You Will Hear the Beat of a Horse's Feet

"...seeing as you are forced to meddle with horses, don't you think that common sense requires you to see that you are not ignorant of the business...?"
Oikonomikos, Xenophon

Here's the answer to another question posted on Ask Jeeves for my new novel Plenilune! Again, if you think up a question that hasn't been asked yet, just go post it in a comment on Ask Jeeves.

Gwyn: does [the novel] have any prominent horses or specific breeds?

This is a particularly fun question, especially for me, and I wish I had the opportunity to do it justice. Unfortunately, due to a rather important detail that I feel disinclined to give away, I am not able to go into any kind of detail about breeds in the story. Adamantine, too, is like this. And, in a way, this is a good thing, because otherwise I might be far too tempted to go into ridiculous detail about horses and give them overly elaborate names and purposes in the plot.

The difference, perhaps, between the two novels is that in the former horses are, in a sense, a mere means of transportation - not a means taken for granted, but still not lavished with a great deal of affection either. In my current novel, which takes place among nobles and lords, horses are a stamp of prowess and extremely important for war and sporting.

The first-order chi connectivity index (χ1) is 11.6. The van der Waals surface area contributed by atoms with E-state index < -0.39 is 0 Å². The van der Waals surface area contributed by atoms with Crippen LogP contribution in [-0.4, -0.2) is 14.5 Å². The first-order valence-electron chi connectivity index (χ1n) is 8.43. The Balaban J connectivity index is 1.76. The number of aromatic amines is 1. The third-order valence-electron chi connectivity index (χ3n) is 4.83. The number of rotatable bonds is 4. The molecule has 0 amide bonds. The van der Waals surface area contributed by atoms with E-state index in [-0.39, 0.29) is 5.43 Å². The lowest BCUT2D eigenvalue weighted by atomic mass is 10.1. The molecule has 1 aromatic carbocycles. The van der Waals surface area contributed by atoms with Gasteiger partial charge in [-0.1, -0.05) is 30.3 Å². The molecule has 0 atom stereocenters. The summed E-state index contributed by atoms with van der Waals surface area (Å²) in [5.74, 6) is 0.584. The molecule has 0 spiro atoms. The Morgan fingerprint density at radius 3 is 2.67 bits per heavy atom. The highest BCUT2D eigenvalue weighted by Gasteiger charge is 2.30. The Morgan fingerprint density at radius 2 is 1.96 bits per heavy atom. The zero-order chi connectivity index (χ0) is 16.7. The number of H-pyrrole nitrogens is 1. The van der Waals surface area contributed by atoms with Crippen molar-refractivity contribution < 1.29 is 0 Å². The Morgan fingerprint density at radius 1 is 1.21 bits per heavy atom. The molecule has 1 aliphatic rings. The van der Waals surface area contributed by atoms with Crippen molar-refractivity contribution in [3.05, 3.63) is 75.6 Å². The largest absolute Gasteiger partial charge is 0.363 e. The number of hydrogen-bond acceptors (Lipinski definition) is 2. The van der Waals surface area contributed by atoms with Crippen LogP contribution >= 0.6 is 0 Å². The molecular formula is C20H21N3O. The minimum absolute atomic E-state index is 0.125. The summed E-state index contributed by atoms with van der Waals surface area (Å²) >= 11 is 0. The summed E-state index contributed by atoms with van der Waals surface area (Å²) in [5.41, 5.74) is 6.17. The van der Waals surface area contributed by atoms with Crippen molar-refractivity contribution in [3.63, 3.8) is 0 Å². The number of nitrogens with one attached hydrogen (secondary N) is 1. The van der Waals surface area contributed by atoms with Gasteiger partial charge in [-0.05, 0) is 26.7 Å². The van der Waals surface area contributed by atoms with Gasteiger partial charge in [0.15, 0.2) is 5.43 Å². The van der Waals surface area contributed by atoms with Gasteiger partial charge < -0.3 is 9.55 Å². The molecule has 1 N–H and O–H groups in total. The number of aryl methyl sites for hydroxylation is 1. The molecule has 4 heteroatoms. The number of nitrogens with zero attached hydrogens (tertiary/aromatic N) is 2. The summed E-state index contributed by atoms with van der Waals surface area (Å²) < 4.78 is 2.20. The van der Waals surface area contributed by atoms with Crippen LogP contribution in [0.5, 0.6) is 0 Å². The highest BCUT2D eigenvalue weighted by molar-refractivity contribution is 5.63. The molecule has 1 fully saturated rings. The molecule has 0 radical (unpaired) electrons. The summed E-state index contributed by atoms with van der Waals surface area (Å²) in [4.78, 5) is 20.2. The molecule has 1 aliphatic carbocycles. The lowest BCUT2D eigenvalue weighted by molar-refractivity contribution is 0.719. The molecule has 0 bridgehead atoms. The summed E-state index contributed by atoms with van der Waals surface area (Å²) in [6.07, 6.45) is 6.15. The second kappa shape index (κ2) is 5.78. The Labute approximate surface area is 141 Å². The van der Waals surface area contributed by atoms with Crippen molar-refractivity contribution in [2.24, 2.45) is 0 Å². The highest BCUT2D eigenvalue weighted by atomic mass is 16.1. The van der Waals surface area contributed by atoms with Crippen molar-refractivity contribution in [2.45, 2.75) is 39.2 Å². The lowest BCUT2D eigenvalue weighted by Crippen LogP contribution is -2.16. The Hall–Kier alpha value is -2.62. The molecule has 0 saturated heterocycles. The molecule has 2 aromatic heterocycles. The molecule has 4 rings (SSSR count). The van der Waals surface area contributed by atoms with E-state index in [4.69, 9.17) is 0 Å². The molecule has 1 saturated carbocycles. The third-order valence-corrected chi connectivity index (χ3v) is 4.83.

The detail regarding breeds I go into is minimal. At present I have only four types: destrier, courser, hunter, and palfrey. The last three, because of the terrain in which the story takes place, often have mingled hill-pony blood in them to give them sureness on the slopes, but you are equally likely to find a horse without the stockier blood in it, it all depends on what the owner wants.

Destrier: This is your "Great Horse," the kind that looks like any number of draught breeds you will see today: your freckle-tending Ardennais, grey Percherons, blond Schleswigs, Shires, russet Suffolk beasts. Generally docile, termed "gentle giants," destriers are moving battering rams. Though common enough for knights of the history we are familiar with, they are somewhat rare in Plenilune's universe as heavy armour was neither developed nor wanted.

Courser: This is your more typical gentleman-warrior's horse. They are bred muscular and strong, usually with stock that is naturally obedient and good-natured with a propensity to learn quickly. Some are kept almost like dogs, fondled and made much of by their masters, which creates an invaluable bond between master and horse that can mean the difference between life and death on the battlefield. Light-boned horses are not typically used. The category depends largely on admirable personality and dexterity mingled with presence of body. Coursers are not always distinguishable from the hunter class.

Hunter: Hunters differ from coursers really only in training, and then it is usually most economical to train your "light" mount to jump both fallen tree trunks and fallen human bodies. Hunters are firmly built but fluid in movement, unafraid, and tend of all the Plenilune breeds to have the most amount of hill-pony in their blood. Hunters must have a comfortable ride as well as stamina and quickness - unusual comfort is not always looked for in the courser, but if you manage to get a good hunter you are likely to have a good courser in him as well.